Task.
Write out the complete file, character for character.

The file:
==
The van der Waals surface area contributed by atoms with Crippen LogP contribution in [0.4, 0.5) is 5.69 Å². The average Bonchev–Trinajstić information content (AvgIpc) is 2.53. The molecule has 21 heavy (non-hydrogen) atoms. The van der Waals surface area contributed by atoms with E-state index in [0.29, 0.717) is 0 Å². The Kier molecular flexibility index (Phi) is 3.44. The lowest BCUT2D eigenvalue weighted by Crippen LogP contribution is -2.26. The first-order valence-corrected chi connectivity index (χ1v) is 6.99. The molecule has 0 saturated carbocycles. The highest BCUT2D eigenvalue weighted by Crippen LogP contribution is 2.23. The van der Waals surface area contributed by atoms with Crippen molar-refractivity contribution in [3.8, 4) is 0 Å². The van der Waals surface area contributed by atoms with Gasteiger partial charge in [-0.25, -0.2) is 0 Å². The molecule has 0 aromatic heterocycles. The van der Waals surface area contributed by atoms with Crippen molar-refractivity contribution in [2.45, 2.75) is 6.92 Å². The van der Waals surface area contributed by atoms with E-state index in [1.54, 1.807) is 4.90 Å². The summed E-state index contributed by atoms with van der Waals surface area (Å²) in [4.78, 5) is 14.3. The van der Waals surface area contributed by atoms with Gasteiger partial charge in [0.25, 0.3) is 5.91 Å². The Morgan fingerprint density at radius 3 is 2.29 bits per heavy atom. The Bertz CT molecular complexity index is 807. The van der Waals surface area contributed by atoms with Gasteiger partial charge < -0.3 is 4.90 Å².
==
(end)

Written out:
The van der Waals surface area contributed by atoms with Crippen LogP contribution in [0.4, 0.5) is 5.69 Å². The average Bonchev–Trinajstić information content (AvgIpc) is 2.53. The molecule has 21 heavy (non-hydrogen) atoms. The van der Waals surface area contributed by atoms with E-state index in [0.29, 0.717) is 0 Å². The Kier molecular flexibility index (Phi) is 3.44. The lowest BCUT2D eigenvalue weighted by Crippen LogP contribution is -2.26. The first-order valence-corrected chi connectivity index (χ1v) is 6.99. The molecule has 0 saturated carbocycles. The highest BCUT2D eigenvalue weighted by Crippen LogP contribution is 2.23. The van der Waals surface area contributed by atoms with Crippen molar-refractivity contribution in [3.8, 4) is 0 Å². The van der Waals surface area contributed by atoms with Gasteiger partial charge in [-0.25, -0.2) is 0 Å². The molecule has 0 aromatic heterocycles. The van der Waals surface area contributed by atoms with Crippen molar-refractivity contribution in [2.45, 2.75) is 6.92 Å². The van der Waals surface area contributed by atoms with E-state index in [1.54, 1.807) is 4.90 Å². The summed E-state index contributed by atoms with van der Waals surface area (Å²) in [4.78, 5) is 14.3. The van der Waals surface area contributed by atoms with Gasteiger partial charge in [0.25, 0.3) is 5.91 Å². The Morgan fingerprint density at radius 3 is 2.29 bits per heavy atom. The Bertz CT molecular complexity index is 807. The van der Waals surface area contributed by atoms with Gasteiger partial charge < -0.3 is 4.90 Å².